003 – Alex Huthmacher, Manager of Network Infrastructure, 21st Century Fox

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[In This Episode][Guest Bio][Additional Notes][Text Transcript]

In This Episode – 10/02/14

 Today on our podcast we will be talking with Alex Huthmacher. Alex is the Manager of Network Infrastructure at 21st Century Fox where he Manages projects, configures network devices, firewalls, switches, load balancers, etc. Before working at FOX Alex was network engineer at Sandia National Laboratories where he focused on security in network integration. Alex has also worked at the Xerox data center in San Diego where he helped them migrate the infrastructure to Texas. We like to tease Alex that he can’t keep a job for longer than a year… but the reality is that with his skills, he is constantly in demand for increasingly complex positions requiring his level of expertise. With all this experience you might expect a much older man, but Alex’s determination, hands-on experience, and insatiable curiosity have served him well at his young age. 

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Guest Bio

Alex Huthmacher is an IT Professional who specializes in Networking who has taken a somewhat unconventional path towards success. He began college classes at the age of 16 and quickly identified areas of strengths and interests. Those interests led him to self-study an IT certification sequence (CCIE, CCNP, CCDP, CCNA: Security, CCNA: Voice, CCDA, JNCIS-SP, JNCIA, COMPTIA: Secutiy+, Ciena Carrier Ethernet, Microsoft Certified Technical Specialist, Microsoft Certified Professional) that has been the backbone of his educational experience. He has been exposed to many environments, making him experienced with a vast array of technologies. Alex has led multiple projects from conception to implementation. This experience has allowed him to master the skills of managing people, tasks, deadlines, and technical constraints. He proves myself through constant studying, sharing knowledge, and consistent leadership. He sets himself apart from the typical engineer with strong interpersonal skills, and extreme patience with customers.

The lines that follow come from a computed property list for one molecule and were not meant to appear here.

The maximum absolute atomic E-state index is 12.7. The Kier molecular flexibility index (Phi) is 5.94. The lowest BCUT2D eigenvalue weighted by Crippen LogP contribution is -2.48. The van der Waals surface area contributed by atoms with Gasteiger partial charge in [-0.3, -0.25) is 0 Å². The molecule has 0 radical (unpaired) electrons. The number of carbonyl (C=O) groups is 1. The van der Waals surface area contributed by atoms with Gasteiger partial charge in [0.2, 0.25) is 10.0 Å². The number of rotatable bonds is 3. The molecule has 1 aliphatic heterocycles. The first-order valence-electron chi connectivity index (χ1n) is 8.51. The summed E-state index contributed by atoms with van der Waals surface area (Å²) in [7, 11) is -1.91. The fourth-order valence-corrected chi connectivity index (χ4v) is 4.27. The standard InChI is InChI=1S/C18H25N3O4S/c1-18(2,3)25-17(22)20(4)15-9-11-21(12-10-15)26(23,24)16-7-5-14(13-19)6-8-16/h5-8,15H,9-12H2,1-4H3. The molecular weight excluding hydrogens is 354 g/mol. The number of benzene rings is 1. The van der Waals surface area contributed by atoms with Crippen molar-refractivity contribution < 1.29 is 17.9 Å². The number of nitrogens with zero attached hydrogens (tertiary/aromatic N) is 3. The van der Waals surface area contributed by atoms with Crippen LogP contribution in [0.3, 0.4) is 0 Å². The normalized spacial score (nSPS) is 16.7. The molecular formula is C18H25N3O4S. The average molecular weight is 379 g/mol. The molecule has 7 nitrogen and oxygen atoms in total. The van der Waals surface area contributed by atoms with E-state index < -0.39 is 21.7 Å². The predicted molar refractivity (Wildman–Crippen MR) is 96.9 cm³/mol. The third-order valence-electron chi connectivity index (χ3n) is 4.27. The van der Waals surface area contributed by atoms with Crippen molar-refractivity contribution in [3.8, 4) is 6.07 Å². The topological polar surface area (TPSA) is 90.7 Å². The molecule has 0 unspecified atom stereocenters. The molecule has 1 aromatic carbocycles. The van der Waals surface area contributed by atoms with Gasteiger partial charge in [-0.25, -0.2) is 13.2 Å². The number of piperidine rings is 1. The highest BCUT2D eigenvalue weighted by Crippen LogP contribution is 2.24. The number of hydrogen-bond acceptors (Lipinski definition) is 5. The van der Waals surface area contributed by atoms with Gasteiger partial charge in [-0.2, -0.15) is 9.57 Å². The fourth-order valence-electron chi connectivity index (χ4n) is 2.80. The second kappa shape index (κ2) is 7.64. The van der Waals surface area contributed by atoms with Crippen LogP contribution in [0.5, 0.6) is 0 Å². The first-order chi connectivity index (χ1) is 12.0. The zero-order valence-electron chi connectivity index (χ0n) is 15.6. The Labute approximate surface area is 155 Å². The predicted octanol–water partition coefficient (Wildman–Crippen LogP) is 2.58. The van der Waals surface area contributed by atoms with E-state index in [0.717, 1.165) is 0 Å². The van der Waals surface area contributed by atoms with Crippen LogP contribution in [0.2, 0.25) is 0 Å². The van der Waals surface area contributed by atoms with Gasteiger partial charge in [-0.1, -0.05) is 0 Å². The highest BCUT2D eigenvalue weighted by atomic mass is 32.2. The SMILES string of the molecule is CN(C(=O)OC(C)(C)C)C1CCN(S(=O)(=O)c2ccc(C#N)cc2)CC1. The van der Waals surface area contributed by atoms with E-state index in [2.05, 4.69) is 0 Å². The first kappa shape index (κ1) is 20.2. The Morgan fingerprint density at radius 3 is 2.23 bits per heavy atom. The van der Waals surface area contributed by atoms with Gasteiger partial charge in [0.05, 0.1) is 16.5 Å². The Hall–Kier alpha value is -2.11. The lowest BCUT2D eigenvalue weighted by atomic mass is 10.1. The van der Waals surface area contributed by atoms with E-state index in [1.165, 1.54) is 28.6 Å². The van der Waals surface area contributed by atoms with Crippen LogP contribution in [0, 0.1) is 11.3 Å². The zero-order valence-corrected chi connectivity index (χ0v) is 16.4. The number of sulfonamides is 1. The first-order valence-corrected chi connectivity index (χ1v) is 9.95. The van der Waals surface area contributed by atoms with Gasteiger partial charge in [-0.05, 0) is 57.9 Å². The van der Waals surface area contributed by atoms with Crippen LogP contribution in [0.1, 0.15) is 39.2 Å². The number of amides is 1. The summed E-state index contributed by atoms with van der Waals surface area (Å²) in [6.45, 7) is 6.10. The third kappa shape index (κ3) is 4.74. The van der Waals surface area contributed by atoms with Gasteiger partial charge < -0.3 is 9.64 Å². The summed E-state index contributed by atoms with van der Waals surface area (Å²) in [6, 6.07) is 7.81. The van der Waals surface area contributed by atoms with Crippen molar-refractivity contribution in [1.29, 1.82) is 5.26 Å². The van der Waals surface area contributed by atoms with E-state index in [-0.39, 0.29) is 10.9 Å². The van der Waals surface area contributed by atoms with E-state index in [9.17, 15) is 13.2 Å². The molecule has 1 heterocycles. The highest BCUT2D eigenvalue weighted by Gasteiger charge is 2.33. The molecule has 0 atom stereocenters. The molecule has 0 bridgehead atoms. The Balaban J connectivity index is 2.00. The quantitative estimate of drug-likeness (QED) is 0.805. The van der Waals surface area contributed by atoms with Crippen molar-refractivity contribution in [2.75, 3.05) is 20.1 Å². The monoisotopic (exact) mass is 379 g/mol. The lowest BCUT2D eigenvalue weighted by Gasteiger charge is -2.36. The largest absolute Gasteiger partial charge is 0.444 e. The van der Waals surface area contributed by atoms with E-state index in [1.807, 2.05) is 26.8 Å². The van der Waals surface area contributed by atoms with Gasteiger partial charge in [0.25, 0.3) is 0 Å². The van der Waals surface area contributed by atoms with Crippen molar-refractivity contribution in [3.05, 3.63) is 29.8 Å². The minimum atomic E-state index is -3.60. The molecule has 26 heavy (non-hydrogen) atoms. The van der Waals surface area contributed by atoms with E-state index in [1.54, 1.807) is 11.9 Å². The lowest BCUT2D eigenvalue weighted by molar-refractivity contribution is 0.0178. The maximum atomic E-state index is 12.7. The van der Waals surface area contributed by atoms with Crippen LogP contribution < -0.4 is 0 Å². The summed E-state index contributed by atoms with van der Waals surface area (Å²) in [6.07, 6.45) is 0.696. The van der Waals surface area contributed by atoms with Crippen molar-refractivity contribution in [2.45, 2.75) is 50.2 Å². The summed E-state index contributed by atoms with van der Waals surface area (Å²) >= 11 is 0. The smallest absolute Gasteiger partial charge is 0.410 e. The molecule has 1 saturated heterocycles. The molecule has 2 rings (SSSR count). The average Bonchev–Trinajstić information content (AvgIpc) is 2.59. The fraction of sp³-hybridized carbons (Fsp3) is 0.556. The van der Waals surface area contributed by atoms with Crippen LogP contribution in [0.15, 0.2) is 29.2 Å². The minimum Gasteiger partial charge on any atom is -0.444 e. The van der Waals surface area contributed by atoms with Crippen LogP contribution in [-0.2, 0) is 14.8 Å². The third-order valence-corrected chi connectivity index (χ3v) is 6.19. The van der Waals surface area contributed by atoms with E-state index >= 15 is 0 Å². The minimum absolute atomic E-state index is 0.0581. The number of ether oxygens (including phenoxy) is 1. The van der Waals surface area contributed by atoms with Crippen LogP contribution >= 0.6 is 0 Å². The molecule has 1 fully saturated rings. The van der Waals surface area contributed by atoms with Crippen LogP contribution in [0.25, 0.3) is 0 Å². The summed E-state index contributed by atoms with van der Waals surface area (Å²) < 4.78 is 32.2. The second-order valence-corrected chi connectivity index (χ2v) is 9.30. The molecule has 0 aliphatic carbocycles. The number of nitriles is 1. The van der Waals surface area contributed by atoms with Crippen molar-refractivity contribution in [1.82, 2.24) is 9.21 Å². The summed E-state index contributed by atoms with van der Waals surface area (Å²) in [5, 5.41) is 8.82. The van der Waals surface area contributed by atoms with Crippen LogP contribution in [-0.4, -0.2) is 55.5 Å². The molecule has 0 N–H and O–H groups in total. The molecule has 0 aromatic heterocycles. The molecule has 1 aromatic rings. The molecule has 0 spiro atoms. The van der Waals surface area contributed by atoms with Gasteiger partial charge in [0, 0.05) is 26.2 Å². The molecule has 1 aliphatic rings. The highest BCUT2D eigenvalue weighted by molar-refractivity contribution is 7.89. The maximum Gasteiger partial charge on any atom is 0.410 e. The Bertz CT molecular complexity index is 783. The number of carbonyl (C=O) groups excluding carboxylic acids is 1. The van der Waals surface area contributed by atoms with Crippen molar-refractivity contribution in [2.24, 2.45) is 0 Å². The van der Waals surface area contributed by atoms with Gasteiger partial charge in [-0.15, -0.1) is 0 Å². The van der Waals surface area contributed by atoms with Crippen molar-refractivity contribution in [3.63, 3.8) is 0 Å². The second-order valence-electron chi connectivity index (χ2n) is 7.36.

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Additional Notes

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Text Transcript

Intro: Do you dream of a classroom where learning is natural? Can we inspire students to lifelong learning? What exactly is the purpose of an education? Inspiring students to be curious, independent, creative, innovative, deep-thinking, confident, pro-active, collaborative, determined, educated. Rise to the challenge of changing the world. This is teaching, this learning, this is who we are. Welcome to the Table Top Inventing podcast.

Steve: Today in our podcast we will be talking with Alex Huthmacher. Alex is the Manager of Network Infrastructure at 21st Century Fox, where he manages projects, figures network devices, firewalls, switches, load balancers etc. Before working at Fox, Alex was a network engineer at Sandia National Laboratories where he focused on security and network integration. Alex has also worked at the Xerox Data Center in San Diego where he helped them migrate the infrastructure to Texas. With all this experience you might expect a much older man, but Alex is determination, hands-on experience, and insatiable curiosity have served him well at his young age.

Alex: Well, you know I’m the Manager of Infrastructure but I still do a lots of hands-on technical work, so a lot of people will be a little bit more familiar with the role of a Network Engineer, so I do that kind of stuff at work where I help manage and build the network that a lot of TV production content flows over in order to be sent to broadcasters like your cable company, satellite company, and that kind of thing which then make it to your TV.